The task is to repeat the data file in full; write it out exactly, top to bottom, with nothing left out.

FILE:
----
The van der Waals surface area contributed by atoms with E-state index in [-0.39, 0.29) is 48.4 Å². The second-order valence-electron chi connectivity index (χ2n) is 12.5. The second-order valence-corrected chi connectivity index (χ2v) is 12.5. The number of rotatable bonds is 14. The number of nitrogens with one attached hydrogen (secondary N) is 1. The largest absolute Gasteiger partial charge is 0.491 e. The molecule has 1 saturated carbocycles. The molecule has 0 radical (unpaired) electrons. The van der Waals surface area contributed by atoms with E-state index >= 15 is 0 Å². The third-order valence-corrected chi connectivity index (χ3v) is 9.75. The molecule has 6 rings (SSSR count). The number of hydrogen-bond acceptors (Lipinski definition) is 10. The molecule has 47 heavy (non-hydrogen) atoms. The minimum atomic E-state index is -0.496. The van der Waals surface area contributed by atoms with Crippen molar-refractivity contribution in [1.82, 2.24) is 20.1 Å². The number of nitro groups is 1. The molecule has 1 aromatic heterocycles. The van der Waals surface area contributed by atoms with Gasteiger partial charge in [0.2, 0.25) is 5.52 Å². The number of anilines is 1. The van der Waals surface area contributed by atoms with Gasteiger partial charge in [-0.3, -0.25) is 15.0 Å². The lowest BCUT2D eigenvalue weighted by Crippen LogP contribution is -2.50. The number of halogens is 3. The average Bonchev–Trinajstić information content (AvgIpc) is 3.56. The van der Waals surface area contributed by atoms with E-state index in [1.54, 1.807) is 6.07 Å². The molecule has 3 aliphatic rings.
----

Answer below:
The van der Waals surface area contributed by atoms with E-state index in [-0.39, 0.29) is 48.4 Å². The second-order valence-electron chi connectivity index (χ2n) is 12.5. The second-order valence-corrected chi connectivity index (χ2v) is 12.5. The number of rotatable bonds is 14. The number of nitrogens with one attached hydrogen (secondary N) is 1. The largest absolute Gasteiger partial charge is 0.491 e. The molecule has 1 saturated carbocycles. The molecule has 0 radical (unpaired) electrons. The van der Waals surface area contributed by atoms with E-state index >= 15 is 0 Å². The third-order valence-corrected chi connectivity index (χ3v) is 9.75. The molecule has 6 rings (SSSR count). The number of hydrogen-bond acceptors (Lipinski definition) is 10. The molecule has 47 heavy (non-hydrogen) atoms. The minimum atomic E-state index is -0.496. The van der Waals surface area contributed by atoms with Crippen molar-refractivity contribution in [1.82, 2.24) is 20.1 Å². The number of nitro groups is 1. The molecule has 1 aromatic heterocycles. The van der Waals surface area contributed by atoms with Gasteiger partial charge in [0.2, 0.25) is 5.52 Å². The number of anilines is 1. The van der Waals surface area contributed by atoms with Gasteiger partial charge in [-0.3, -0.25) is 15.0 Å². The lowest BCUT2D eigenvalue weighted by Crippen LogP contribution is -2.50. The number of halogens is 3. The average Bonchev–Trinajstić information content (AvgIpc) is 3.56. The van der Waals surface area contributed by atoms with E-state index in [1.54, 1.807) is 6.07 Å². The molecule has 3 aliphatic rings.